I am a lacto vegetarian because my body doesn,t do well with no dairy. I am definitely interested in finding cruelty free yogurt, milk, cottage cheese and kefir. The only ones I know of for sure at present are the Hare Krishna Farms because in their religion the cows are considered one of their mother's. Their cows are sacred and never killed, "slaughtered." After they no longer give milk they are put out to pasture for the rest of their lives and this includes males as well. They are used for oxen, and bulls to breed only. Never salughtered.
Bonnie from Largo, FL
 

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I am a lacto vegetarian because my body doesn,t do well with no dairy. I am definitely interested in finding cruelty free yogurt, milk, cottage cheese and kefir. The only ones I know of for sure at present are the Hare Krishna Farms because in their religion the cows are considered one of their mother's. Their cows are sacred and never killed, "slaughtered." After they no longer give milk they are put out to pasture for the rest of their lives and this includes males as well. They are used for oxen, and bulls to breed only. Never salughtered.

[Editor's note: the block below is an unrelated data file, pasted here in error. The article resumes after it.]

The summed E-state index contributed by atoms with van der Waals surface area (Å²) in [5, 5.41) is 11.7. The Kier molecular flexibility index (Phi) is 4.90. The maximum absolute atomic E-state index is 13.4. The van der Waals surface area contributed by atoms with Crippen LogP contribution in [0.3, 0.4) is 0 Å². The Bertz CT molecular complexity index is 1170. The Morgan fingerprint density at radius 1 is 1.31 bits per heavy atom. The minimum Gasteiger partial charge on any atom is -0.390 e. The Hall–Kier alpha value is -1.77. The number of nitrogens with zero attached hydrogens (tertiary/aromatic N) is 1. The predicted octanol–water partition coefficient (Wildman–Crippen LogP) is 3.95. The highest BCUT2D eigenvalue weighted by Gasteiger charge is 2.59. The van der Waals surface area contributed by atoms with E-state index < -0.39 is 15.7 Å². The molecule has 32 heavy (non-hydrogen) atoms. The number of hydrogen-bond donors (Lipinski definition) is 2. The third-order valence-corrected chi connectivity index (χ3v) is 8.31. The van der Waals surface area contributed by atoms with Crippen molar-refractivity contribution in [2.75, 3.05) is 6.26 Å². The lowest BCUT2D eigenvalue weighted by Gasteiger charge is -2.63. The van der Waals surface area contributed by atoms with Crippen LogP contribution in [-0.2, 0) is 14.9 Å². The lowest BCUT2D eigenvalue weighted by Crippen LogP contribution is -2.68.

Bonnie from Largo, FL

I Find this hard to believe tho. There would be thousands of bulls quickly filling these sanctuaries.
 

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Dear All,
I am hoping to hear your opinions.